Smokers appear to have an increased long-term risk and greater progression of the eye disease age-related macular degeneration, according to a report in the January issue of Archives of Ophthalmology, one of the JAMA/Archives journals.
Smoking had already been identified as one of the few modifiable risk factors for age-related macular degeneration (AMD), a leading cause of vision loss in older Americans, according to background information in the article. Smoking may contribute to AMD through several pathways, including by reducing antioxidant levels, decreasing blood flow around the eye or affecting the pigments (coloration) in the retina.
Ronald Klein, M.D., M.P.H., and colleagues at the University of Wisconsin School of Medicine and Public Health, Madison, studied 4,926 residents of Beaver Dam, Wis., who were ages 43 to 84 years in 1987 to 1988. The participants were initially examined in 1988 to 1990 and then were re-examined every five years for the next 15 years. The presence and status of AMD was measured with photographs of the retina.
At the beginning of the study, 21 percent of the men and 18 percent of the women were smokers. Smokers had a 47 percent increase in their odds of developing early AMD, which is the least severe form of the disease. They also developed AMD at a younger age (69.2 years) than former smokers (72.3 years) and those who had never smoked (74.4 years). Smoking at the beginning of the study was also associated with the cumulative progression of AMD over the 15 years of the study. "There were few associations of specific characteristics of smoking (e.g., intensity, pack-years smoked, duration and age at initiation and quitting) with AMD outcomes," the authors write.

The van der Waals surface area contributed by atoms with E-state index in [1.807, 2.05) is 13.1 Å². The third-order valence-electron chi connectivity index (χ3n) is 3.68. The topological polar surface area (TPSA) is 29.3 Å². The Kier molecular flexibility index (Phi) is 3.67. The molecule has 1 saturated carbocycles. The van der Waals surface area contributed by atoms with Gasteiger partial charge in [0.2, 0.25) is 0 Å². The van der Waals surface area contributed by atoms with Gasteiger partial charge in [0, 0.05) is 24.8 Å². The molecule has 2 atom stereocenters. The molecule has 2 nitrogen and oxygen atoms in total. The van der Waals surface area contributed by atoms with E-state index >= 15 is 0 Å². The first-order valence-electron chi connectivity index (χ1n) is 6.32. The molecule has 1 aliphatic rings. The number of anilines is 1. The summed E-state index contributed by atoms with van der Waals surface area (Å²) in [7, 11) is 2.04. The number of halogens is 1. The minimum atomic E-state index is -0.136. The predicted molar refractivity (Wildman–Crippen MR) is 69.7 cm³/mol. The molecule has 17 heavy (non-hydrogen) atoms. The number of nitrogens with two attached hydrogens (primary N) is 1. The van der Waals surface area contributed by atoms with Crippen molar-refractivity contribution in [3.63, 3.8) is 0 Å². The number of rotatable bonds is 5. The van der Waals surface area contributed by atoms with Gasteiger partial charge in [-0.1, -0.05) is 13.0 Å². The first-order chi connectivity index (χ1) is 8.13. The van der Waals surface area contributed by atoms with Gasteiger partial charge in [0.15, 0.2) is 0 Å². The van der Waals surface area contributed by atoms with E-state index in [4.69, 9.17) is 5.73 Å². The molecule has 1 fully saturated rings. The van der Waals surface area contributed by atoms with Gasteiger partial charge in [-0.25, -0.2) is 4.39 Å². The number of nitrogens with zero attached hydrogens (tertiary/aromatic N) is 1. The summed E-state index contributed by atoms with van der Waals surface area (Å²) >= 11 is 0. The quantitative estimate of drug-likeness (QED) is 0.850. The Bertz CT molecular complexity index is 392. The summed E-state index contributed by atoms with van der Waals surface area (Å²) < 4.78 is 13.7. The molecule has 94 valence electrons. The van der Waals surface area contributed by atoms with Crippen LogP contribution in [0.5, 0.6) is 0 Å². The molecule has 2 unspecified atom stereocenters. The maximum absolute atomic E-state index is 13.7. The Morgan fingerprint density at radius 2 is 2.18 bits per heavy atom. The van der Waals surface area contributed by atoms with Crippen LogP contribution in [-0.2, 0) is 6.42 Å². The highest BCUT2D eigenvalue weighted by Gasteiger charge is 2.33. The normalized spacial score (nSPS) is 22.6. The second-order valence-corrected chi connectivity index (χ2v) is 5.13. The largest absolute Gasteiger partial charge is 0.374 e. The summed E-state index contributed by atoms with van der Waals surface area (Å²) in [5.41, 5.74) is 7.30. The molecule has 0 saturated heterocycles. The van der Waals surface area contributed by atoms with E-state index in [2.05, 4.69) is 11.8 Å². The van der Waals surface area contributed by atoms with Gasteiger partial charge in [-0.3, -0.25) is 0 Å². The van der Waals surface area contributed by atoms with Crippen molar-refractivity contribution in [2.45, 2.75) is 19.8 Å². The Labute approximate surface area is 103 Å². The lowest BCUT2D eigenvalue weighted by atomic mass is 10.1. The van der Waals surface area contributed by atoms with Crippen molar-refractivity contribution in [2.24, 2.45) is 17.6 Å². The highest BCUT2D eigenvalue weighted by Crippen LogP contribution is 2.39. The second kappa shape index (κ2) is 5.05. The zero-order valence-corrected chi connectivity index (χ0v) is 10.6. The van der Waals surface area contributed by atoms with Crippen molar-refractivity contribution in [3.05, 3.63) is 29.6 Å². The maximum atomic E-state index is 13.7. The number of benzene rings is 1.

"In summary, while controlling for other factors, smoking appears to be related to the incidence and progression of AMD in our population," they conclude. "This has important health care implications, because early AMD is associated with an increase in the risk of developing late AMD and smoking behavior is modifiable."
(Arch Ophthalmol. 2008;126:115-121. Available pre-embargo to the media at www.jamamedia.org.)
Editor's Note: This study was funded by a grant from the National Eye Institute and by a grant from the National Institute of Aging and was also supported in part by Research to Prevent Blindness, New York, N.Y. Please see the article for additional information, including other authors, author contributions and affiliations, financial disclosures, funding and support, etc.
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